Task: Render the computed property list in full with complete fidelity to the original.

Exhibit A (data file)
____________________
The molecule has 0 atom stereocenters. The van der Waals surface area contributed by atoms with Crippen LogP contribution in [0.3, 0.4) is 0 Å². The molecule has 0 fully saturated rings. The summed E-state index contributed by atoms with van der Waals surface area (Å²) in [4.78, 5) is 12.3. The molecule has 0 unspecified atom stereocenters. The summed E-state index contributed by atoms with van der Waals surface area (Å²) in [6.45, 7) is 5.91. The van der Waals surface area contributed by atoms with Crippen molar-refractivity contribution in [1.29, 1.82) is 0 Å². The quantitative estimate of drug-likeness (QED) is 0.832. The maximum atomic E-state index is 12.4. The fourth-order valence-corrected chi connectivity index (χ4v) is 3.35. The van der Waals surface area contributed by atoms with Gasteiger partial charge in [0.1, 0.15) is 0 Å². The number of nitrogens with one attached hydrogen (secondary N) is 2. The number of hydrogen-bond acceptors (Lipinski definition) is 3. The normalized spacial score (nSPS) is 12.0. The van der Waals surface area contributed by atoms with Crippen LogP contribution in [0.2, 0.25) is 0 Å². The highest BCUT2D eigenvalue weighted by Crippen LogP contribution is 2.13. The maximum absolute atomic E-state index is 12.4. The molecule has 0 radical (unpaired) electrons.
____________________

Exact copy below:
The molecule has 0 atom stereocenters. The van der Waals surface area contributed by atoms with Crippen LogP contribution in [0.3, 0.4) is 0 Å². The molecule has 0 fully saturated rings. The summed E-state index contributed by atoms with van der Waals surface area (Å²) in [4.78, 5) is 12.3. The molecule has 0 unspecified atom stereocenters. The summed E-state index contributed by atoms with van der Waals surface area (Å²) in [6.45, 7) is 5.91. The van der Waals surface area contributed by atoms with Crippen molar-refractivity contribution in [1.29, 1.82) is 0 Å². The quantitative estimate of drug-likeness (QED) is 0.832. The maximum atomic E-state index is 12.4. The fourth-order valence-corrected chi connectivity index (χ4v) is 3.35. The van der Waals surface area contributed by atoms with Gasteiger partial charge in [0.1, 0.15) is 0 Å². The number of nitrogens with one attached hydrogen (secondary N) is 2. The number of hydrogen-bond acceptors (Lipinski definition) is 3. The normalized spacial score (nSPS) is 12.0. The van der Waals surface area contributed by atoms with Crippen LogP contribution in [0.2, 0.25) is 0 Å². The highest BCUT2D eigenvalue weighted by Crippen LogP contribution is 2.13. The maximum absolute atomic E-state index is 12.4. The molecule has 0 radical (unpaired) electrons.